Smoking during pregnancy heightens the risk for a lower birth weight at delivery, we’ve known that for a long time, but astonishing studies conducted recently confirm links between smoking while pregnant and long-term problems lasting into adulthood for kids whose mothers smoked.
Two of the most damaging effects of smoking have wide-ranging outcomes for the developing fetus. Smoking constricts blood vessels, including those that are in the uterus. This cuts off the vital supply of nutrients and oxygen to the baby. In addition, carbon monoxide levels rise in the blood of moms who smoke. This gas is the same one that causes asphyxiation from leaks in car exhaust and faulty gas heaters. It acts to further cut off the oxygen supply to the developing baby. Mothers who are exposed to second hand smoke at home or in the workplace are endangering their unborn child, and should insist that they live and work in a smoke-free environment during pregnancy.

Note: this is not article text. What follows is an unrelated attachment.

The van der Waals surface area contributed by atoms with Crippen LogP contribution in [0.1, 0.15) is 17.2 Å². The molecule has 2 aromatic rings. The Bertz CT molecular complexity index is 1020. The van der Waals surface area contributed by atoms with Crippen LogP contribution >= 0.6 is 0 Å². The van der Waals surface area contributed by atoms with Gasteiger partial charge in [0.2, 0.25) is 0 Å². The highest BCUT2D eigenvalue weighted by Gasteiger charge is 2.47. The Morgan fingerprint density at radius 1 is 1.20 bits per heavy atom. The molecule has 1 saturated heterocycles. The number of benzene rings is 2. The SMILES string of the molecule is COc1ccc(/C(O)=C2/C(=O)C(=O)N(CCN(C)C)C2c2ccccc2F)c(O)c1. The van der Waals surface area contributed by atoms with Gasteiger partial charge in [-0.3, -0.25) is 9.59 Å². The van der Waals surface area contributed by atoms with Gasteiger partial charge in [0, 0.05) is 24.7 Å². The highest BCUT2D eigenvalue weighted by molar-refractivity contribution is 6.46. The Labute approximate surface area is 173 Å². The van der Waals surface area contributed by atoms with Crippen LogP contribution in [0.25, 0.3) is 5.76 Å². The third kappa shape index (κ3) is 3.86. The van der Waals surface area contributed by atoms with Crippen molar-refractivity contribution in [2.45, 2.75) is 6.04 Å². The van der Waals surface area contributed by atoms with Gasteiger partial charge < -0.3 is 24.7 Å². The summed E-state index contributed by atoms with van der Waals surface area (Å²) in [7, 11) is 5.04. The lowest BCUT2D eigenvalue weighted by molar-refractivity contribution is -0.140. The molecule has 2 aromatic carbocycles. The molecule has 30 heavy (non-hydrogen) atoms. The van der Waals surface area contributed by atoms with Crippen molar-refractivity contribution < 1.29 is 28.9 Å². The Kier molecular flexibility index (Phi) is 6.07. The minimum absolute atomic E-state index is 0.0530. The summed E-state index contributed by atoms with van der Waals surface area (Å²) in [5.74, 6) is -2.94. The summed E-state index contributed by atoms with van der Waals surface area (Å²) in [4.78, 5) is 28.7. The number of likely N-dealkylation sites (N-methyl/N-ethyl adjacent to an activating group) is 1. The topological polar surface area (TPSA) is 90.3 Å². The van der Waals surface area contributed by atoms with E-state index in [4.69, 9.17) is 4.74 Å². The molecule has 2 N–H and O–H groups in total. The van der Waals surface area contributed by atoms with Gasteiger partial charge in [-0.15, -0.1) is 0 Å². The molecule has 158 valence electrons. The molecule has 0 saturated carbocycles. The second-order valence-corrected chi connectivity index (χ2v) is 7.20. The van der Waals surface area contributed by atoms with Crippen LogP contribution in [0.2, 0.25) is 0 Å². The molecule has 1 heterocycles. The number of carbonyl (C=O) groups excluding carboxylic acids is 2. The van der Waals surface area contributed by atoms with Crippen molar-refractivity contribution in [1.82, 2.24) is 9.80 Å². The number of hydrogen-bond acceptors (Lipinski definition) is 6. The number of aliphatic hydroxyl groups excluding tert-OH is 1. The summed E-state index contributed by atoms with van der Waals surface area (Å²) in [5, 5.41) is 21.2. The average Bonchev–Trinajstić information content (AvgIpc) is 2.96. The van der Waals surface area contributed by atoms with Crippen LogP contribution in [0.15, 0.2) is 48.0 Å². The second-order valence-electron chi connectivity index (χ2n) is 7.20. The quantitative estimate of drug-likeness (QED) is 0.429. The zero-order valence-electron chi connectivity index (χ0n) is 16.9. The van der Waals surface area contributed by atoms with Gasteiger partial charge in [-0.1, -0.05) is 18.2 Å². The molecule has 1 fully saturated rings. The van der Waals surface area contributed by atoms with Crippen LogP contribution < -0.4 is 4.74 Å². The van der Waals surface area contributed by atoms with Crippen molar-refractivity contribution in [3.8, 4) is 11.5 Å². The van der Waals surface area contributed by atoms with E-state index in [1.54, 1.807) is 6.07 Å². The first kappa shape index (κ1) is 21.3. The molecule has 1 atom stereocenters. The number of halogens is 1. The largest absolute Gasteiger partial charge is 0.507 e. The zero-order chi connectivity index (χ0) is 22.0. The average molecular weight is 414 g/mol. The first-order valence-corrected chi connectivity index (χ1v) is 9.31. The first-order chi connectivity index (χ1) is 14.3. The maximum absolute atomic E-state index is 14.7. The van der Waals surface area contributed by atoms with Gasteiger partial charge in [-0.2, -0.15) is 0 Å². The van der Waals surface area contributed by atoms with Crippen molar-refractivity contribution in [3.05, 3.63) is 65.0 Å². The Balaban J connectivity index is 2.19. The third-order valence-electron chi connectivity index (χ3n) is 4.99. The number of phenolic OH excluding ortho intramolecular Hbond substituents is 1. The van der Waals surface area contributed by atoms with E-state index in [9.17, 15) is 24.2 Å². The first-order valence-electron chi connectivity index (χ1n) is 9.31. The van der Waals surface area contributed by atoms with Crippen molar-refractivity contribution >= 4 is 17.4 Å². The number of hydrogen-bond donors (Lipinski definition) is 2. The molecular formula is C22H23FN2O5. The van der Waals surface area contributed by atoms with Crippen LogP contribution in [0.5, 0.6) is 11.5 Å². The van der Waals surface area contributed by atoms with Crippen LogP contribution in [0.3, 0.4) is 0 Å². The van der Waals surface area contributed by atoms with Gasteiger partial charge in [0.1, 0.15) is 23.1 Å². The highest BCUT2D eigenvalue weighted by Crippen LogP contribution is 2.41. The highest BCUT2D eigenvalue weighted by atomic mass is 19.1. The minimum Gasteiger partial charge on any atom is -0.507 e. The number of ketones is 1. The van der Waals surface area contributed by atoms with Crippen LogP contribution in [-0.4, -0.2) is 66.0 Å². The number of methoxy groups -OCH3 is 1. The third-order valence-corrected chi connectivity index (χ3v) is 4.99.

So, what are some of the results of depriving the fetus of vital nutrients and oxygen? Lower birth weight, premature birth and an elevated risk of SIDS (sudden infant death syndrome) are just a few of the problems that have been linked to mothers who smoke. Infant mortality rates in general are higher for babies who experienced the dangers of a smoking mother. The lack of adequate nutrients and oxygen causes delays and disruptions in the development of the fetus, most importantly in brain development. Recent studies show that there is a significant risk for behavioral problems in teens and young adults if their mothers smoked. There is even an elevated risk for psychotic behaviors including hallucinations and delusional thinking in pre-teens. And if this isn’t bad enough, even criminal behavior and substance abuse are more common among teens and young adults who had mothers who smoked during their pregnancy.
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